Did you know that 93% of adults in the United States read at or below the basic level needed to successfully navigate in our society! Yikes! For those of them who have children, they are responsible for their earliest language. Sadly, by the age of 3, a 30 million word gap has already been created. Reading to children, all children, regardless of socioeconomic status, is crucial. Reading aloud stimulates children’s imaginations, it expands their understanding of the world not to mention it develops their language and listening skills.
There is no such thing as reading too early to your child. The sooner the better and what better way to bond then sharing the pictures and the words of a book. At just a few months of age, an infant can look at pictures, listen to your voice, and point to objects on cardboard pages. By drawing attention to pictures and associating words with both pictures and real-world objects, your child will learn the importance of language.
Taking care of a family is a very busy job in and of itself, however, finding ten minutes in your day to sit and share a book with your child is a must. 34 percent of children entering kindergarten lack the basic language skills needed to learn how to read. Finding time within a hectic day shows your child that reading is important.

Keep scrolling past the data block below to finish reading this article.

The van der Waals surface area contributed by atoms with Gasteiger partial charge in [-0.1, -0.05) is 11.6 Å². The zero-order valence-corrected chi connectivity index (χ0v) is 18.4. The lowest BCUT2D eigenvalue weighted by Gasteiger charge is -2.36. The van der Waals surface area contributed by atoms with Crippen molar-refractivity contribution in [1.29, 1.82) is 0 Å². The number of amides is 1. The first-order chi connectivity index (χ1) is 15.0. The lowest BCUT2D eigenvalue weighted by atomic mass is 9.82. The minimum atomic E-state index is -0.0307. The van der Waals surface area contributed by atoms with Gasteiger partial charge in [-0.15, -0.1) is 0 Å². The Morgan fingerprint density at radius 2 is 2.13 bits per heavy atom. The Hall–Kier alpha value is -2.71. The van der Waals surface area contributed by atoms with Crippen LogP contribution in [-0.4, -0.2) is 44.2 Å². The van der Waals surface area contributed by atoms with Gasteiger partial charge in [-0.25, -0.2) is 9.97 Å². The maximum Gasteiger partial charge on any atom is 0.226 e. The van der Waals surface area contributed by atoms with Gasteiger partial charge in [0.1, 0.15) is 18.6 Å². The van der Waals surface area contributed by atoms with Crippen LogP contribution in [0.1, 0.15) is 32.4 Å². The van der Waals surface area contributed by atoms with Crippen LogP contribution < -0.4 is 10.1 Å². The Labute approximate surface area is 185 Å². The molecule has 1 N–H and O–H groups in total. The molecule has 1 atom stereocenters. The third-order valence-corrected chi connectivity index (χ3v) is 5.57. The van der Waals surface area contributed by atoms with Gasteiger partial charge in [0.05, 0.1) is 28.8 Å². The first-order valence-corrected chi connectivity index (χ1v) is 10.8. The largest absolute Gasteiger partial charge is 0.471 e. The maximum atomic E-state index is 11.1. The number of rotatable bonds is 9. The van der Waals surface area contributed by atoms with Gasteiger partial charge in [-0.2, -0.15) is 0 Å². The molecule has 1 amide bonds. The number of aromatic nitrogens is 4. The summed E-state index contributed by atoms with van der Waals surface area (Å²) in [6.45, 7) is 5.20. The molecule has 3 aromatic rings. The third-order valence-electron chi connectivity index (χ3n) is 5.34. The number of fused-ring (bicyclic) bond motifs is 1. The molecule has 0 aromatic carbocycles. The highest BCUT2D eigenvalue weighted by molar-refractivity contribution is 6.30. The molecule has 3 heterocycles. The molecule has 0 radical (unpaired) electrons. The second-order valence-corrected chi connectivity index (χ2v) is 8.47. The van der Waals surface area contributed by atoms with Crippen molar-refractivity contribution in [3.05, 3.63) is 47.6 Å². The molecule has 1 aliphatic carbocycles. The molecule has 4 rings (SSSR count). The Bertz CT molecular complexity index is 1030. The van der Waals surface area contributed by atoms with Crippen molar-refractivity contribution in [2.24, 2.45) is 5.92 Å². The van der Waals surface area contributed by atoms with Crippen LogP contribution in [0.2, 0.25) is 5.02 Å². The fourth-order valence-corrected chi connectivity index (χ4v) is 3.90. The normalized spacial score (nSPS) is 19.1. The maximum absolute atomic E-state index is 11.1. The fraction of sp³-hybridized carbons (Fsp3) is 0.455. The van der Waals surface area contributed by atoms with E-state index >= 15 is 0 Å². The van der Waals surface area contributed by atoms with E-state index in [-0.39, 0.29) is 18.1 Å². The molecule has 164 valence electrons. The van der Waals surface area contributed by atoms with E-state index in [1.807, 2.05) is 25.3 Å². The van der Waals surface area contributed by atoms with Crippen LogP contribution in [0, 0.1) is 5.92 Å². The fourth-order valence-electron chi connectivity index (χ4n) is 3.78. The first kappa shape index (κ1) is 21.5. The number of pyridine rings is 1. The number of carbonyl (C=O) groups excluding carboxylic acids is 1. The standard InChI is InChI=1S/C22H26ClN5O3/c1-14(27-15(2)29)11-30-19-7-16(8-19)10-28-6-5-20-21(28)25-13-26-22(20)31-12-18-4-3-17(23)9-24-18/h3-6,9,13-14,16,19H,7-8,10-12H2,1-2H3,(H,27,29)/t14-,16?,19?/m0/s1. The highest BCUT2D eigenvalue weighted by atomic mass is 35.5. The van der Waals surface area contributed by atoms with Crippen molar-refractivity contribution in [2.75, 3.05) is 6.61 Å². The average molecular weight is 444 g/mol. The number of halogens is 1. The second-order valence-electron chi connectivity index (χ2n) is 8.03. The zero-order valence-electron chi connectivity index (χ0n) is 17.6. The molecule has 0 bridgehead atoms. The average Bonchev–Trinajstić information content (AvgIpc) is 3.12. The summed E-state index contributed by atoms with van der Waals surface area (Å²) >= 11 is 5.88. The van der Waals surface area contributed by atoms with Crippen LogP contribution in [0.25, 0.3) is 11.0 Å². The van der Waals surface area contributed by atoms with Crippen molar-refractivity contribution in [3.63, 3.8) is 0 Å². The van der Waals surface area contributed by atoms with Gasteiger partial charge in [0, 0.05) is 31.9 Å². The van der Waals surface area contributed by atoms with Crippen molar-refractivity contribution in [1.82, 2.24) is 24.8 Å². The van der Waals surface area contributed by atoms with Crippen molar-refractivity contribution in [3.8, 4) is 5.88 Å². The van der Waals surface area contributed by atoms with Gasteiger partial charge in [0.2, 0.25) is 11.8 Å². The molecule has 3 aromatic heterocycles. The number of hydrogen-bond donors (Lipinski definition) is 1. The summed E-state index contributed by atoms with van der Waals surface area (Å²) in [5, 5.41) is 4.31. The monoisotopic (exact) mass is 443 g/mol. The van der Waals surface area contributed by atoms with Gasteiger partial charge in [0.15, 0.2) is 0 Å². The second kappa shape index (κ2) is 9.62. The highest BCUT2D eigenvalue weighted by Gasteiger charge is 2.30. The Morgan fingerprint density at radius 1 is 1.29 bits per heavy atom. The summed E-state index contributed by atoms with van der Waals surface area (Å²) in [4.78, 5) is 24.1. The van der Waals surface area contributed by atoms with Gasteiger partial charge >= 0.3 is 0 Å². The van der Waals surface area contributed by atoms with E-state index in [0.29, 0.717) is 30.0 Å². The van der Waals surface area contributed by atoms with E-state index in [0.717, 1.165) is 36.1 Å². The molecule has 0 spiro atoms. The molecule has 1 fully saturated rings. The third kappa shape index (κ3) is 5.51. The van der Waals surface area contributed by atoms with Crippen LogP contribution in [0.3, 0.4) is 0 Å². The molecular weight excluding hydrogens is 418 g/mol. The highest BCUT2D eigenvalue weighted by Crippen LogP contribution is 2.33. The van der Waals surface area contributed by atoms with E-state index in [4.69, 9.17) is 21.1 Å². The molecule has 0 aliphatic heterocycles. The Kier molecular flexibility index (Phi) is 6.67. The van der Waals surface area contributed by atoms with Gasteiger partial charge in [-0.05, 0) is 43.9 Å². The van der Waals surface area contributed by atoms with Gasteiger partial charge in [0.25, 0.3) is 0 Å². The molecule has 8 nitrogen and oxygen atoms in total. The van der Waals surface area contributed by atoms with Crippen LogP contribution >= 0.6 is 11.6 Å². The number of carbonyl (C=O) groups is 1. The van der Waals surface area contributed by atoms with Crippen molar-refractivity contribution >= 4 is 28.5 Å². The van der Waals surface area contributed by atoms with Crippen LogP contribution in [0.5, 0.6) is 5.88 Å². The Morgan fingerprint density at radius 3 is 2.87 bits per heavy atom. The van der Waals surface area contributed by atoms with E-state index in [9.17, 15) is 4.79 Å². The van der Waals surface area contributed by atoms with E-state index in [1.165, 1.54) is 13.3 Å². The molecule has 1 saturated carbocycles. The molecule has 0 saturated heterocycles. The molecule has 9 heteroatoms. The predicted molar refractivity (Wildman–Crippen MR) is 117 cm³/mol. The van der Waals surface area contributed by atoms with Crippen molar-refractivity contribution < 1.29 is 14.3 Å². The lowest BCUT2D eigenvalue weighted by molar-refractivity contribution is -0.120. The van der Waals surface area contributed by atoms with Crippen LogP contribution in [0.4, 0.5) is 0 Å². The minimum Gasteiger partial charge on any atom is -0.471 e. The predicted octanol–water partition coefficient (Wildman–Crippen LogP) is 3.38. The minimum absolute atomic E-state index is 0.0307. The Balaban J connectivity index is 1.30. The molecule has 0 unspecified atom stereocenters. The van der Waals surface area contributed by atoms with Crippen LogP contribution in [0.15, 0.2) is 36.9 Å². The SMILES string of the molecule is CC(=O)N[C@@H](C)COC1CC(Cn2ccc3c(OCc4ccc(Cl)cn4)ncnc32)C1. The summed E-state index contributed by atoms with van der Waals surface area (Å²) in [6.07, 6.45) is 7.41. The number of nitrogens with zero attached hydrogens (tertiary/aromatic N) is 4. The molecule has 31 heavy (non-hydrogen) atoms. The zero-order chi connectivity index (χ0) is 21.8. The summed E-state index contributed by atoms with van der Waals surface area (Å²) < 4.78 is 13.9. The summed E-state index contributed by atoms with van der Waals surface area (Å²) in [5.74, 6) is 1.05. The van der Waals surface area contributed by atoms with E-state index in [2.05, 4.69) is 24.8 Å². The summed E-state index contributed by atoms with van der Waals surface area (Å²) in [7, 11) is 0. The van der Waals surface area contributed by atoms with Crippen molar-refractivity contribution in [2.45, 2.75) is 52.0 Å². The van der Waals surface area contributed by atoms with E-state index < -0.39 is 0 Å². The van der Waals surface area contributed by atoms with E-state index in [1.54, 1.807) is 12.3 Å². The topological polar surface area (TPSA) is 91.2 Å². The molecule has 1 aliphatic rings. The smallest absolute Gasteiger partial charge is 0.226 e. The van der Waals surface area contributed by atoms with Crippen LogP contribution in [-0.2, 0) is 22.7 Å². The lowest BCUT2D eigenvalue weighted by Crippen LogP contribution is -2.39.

Having access to books of different genres (don’t forget nonfiction) will help expand your child’s interests and their imagination! If your child is anything like mine were, they have a favorite book that they want to hear or read over and over and over again. Ugh, it can drive a parent crazy! Be patient though, make a deal to read their book first and then read another selection. Eventually, they will move on as their interests change.
Even after children learn to read by themselves, it’s still important for you to read aloud together. A child’s reading level doesn’t catch up to his listening level until eighth grade. You can and should be reading seventh grade books to fifth grade kids. They’ll get excited about the plot and this will be a motivation to keep reading. A fifth grader can enjoy a more complicated plot than she can read herself, and reading aloud is really going to hook her, because when you get to chapter books, you’re getting into the real meat of print — there is really complicated, serious stuff going on that kids are ready to hear and understand, even if they can’t read at that level yet.
Introducing your children to a love of learning and reading will produce a literate adult who will read for learning, knowledge, and pleasure. What better gift can a parent give to their child?